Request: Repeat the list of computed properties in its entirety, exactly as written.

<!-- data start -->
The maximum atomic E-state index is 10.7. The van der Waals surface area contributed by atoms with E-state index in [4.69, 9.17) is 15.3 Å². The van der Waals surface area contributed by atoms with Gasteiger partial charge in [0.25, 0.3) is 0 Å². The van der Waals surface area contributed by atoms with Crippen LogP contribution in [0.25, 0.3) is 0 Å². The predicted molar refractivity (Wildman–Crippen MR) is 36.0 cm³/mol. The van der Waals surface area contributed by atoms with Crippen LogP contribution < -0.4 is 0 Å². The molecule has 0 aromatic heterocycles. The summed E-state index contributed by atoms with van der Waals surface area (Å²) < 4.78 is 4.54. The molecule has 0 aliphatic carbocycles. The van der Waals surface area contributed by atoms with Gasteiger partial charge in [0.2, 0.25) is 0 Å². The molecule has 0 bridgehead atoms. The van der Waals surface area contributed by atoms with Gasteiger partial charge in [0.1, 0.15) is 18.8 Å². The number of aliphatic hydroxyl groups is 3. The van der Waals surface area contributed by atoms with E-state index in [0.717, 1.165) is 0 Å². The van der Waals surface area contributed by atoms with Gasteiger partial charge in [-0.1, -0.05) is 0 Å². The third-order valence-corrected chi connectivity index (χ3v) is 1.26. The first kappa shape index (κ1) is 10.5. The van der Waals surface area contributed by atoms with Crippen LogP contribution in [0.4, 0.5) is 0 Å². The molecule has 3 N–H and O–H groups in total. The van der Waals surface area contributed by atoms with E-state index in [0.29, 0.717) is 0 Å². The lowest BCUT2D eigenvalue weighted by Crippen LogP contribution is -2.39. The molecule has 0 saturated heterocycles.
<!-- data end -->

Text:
The maximum atomic E-state index is 10.7. The van der Waals surface area contributed by atoms with E-state index in [4.69, 9.17) is 15.3 Å². The van der Waals surface area contributed by atoms with Gasteiger partial charge in [0.25, 0.3) is 0 Å². The van der Waals surface area contributed by atoms with Crippen LogP contribution in [0.25, 0.3) is 0 Å². The predicted molar refractivity (Wildman–Crippen MR) is 36.0 cm³/mol. The van der Waals surface area contributed by atoms with Crippen LogP contribution < -0.4 is 0 Å². The molecule has 0 aromatic heterocycles. The summed E-state index contributed by atoms with van der Waals surface area (Å²) < 4.78 is 4.54. The molecule has 0 aliphatic carbocycles. The van der Waals surface area contributed by atoms with Gasteiger partial charge in [0.2, 0.25) is 0 Å². The molecule has 0 bridgehead atoms. The van der Waals surface area contributed by atoms with Gasteiger partial charge in [0.1, 0.15) is 18.8 Å². The number of aliphatic hydroxyl groups is 3. The van der Waals surface area contributed by atoms with E-state index in [0.717, 1.165) is 0 Å². The van der Waals surface area contributed by atoms with Gasteiger partial charge in [-0.1, -0.05) is 0 Å². The third-order valence-corrected chi connectivity index (χ3v) is 1.26. The first kappa shape index (κ1) is 10.5. The van der Waals surface area contributed by atoms with Crippen LogP contribution in [0.4, 0.5) is 0 Å². The molecule has 3 N–H and O–H groups in total. The van der Waals surface area contributed by atoms with E-state index in [0.29, 0.717) is 0 Å². The lowest BCUT2D eigenvalue weighted by Crippen LogP contribution is -2.39. The molecule has 0 saturated heterocycles.